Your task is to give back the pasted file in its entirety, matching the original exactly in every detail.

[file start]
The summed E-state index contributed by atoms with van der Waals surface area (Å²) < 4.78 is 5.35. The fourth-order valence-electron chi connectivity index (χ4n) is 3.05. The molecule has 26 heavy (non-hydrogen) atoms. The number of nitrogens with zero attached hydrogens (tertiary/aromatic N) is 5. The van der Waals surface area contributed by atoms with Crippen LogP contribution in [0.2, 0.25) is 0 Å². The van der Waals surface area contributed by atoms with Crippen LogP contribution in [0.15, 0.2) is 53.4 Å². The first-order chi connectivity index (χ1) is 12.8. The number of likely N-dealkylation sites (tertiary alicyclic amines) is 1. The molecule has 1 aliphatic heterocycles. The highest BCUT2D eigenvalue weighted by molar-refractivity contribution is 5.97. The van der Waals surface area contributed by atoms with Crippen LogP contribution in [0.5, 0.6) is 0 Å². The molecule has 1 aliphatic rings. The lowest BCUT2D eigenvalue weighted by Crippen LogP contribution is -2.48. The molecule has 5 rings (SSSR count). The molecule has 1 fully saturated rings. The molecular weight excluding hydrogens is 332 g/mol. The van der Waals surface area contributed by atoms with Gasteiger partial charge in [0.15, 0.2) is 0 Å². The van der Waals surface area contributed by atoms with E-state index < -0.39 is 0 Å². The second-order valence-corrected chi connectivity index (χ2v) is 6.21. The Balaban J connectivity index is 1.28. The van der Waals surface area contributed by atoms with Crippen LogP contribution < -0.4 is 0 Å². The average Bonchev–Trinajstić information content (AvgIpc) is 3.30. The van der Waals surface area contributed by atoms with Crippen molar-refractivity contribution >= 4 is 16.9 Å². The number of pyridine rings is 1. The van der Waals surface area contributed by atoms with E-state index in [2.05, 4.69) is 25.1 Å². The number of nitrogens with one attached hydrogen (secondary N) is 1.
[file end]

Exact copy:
The summed E-state index contributed by atoms with van der Waals surface area (Å²) < 4.78 is 5.35. The fourth-order valence-electron chi connectivity index (χ4n) is 3.05. The molecule has 26 heavy (non-hydrogen) atoms. The number of nitrogens with zero attached hydrogens (tertiary/aromatic N) is 5. The van der Waals surface area contributed by atoms with Crippen LogP contribution in [0.2, 0.25) is 0 Å². The van der Waals surface area contributed by atoms with Crippen LogP contribution in [0.15, 0.2) is 53.4 Å². The first-order chi connectivity index (χ1) is 12.8. The number of likely N-dealkylation sites (tertiary alicyclic amines) is 1. The molecule has 1 aliphatic heterocycles. The highest BCUT2D eigenvalue weighted by molar-refractivity contribution is 5.97. The van der Waals surface area contributed by atoms with Crippen LogP contribution in [0.5, 0.6) is 0 Å². The molecule has 1 aliphatic rings. The lowest BCUT2D eigenvalue weighted by Crippen LogP contribution is -2.48. The molecule has 5 rings (SSSR count). The molecule has 1 fully saturated rings. The molecular weight excluding hydrogens is 332 g/mol. The van der Waals surface area contributed by atoms with Gasteiger partial charge in [0.15, 0.2) is 0 Å². The van der Waals surface area contributed by atoms with E-state index < -0.39 is 0 Å². The second-order valence-corrected chi connectivity index (χ2v) is 6.21. The Balaban J connectivity index is 1.28. The van der Waals surface area contributed by atoms with Crippen LogP contribution < -0.4 is 0 Å². The average Bonchev–Trinajstić information content (AvgIpc) is 3.30. The van der Waals surface area contributed by atoms with Crippen molar-refractivity contribution >= 4 is 16.9 Å². The number of pyridine rings is 1. The van der Waals surface area contributed by atoms with E-state index in [2.05, 4.69) is 25.1 Å². The number of nitrogens with one attached hydrogen (secondary N) is 1.